The Indonesian Moby Dick

Trip Start Dec 05, 2010
1
24
47
Trip End Aug 05, 2011


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Where I stayed
Lamelara Whaling village

Flag of Indonesia  , East Nusa Tenggara,
Thursday, March 24, 2011

Welcome to the whalers of Lamalera!

After traveling from Maumere by 4 X 4 on some super windy roads, we arrived with travel sickness in the small port town of Larantuka where we spent the night fighting off the mosqitos and being pestered for relationship advise from a 50 year old Indonesian who had fallen for a 20 year old Swedish girl!

Like many parts of Indonesia, with religion being central to the locals lives and beliefs -Larantuka was predominantly catholic and our hotel was adorned with Jesus' a plenty and much catholic decoration.

We caught the daily 'ferry' over to the Island of Lembata (munching our way through fried bananas and dodging the waves flying in through the windows!) which took 3 hours. We were safely delivered by a very kind local lady into a sticky pit of young men jostling with each other to take us in their 'transport' to our hotel. We took the hard option and used our own 'transport' and walked in the stifling humidity to our hotel 1 km from the port.

We had decided that as we were so far east in the chain of Islands that makes up Indonesia, we would continue on to the Whaling village of Lamalera to meet some real life whale hunters.

We arrived in Lamalera after a day of respite and checked into a lovely homestay with 3 generations under one roof and plenty of piglets and cockerels for everyone! We seemed to have landed in a home where the family were very well regarded as there were frequent visitors and many handshakes all round to these strange pale skinned visitors from England.

Lamalera is on the south coast with a lovely rocky bay lined with fishing huts and all the villagers live a little distance from the beach in surprisingly nice houses. Lamalera only has access to electricity from 6pm-6am so as soon as 6pm
arrived the fans and tv's and attached mega-sized speakers are all go.

The men of the families head out in wooden boats on an almost daily basis throughout the year fishing for typical kinds of fish but from May-November they head out in larger cross-family groups to hunt sperm whales. We had been invited out fishing with the family we were staying with but it was too hot for a whole day out in the sun.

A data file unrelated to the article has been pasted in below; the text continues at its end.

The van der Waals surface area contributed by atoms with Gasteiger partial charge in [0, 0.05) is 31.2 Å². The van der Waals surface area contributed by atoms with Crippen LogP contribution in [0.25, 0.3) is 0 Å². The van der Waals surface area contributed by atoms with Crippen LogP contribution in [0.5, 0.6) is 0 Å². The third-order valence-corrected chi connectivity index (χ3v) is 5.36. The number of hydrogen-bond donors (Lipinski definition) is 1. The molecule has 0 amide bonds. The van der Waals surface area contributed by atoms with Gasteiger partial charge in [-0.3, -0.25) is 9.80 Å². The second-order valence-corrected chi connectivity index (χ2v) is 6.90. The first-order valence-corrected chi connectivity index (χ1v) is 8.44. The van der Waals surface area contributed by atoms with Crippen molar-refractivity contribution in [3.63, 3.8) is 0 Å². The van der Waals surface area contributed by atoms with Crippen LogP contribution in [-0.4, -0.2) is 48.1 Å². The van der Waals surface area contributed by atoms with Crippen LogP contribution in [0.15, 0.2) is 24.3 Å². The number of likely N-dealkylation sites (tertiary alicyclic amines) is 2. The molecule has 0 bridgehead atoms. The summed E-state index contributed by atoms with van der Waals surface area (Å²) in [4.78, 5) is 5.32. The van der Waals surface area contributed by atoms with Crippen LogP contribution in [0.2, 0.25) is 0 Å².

When the children finish school, they run down to the sea with handmade harpons (with elastic bands!) and paddle in the rockpools for critters and fish. One boy caught a big octopus and proceeded to smash its brains out against the rocks, he turned it inside out to take its yukkybits out then proudly ran it home to his family. Now that'll stick in our minds! We had some lovely moments where we were sitting on the beach and found
ourselves making faces with the local kids as the only English they knew
was 'Hello Mister' and 'Wayne Rooney/David Beckham'.

By now we are used to the constant attention from the locals as almost every person we walk past in a small village like this, calls out 'Hello Mr' (they say Mister to men and women) to which they laugh hysterically then usually rush off before we can reply. The children usually want a high 5 or a handshake and Russell was caught off guard a few days ago when a 3 year old boy followed up the handshake with a delicate kiss on Russells hand as if he was royalty!

During our two days there we hadnt expected to see any whale action. By talking with the locals who were always out on the beach mending their fishing nets and snoozing in their boats whilst their wives thought they were working hard, we found out they'd recently caught dolphins and saw the remains of them hanging up around the eaves of the houses. The beach also had huge piles of whale and dolphin bones as when the whales are harpooned they are killed and shared with all the families in the village. 

We did a little snorkeling in the bay as there was some nice coral and stacks of fish to see. Russell saw 4 lionfish in all their glory so was buzzing on emerging from the water.

We then caught the 4 x 4 for the mountainous slog back to the port town of Lewoleba and prepared for a12 hour sea voyage further east to the island of West Timor.

Hopefully the photos will do this beautiful place justice.

Update by bisha x



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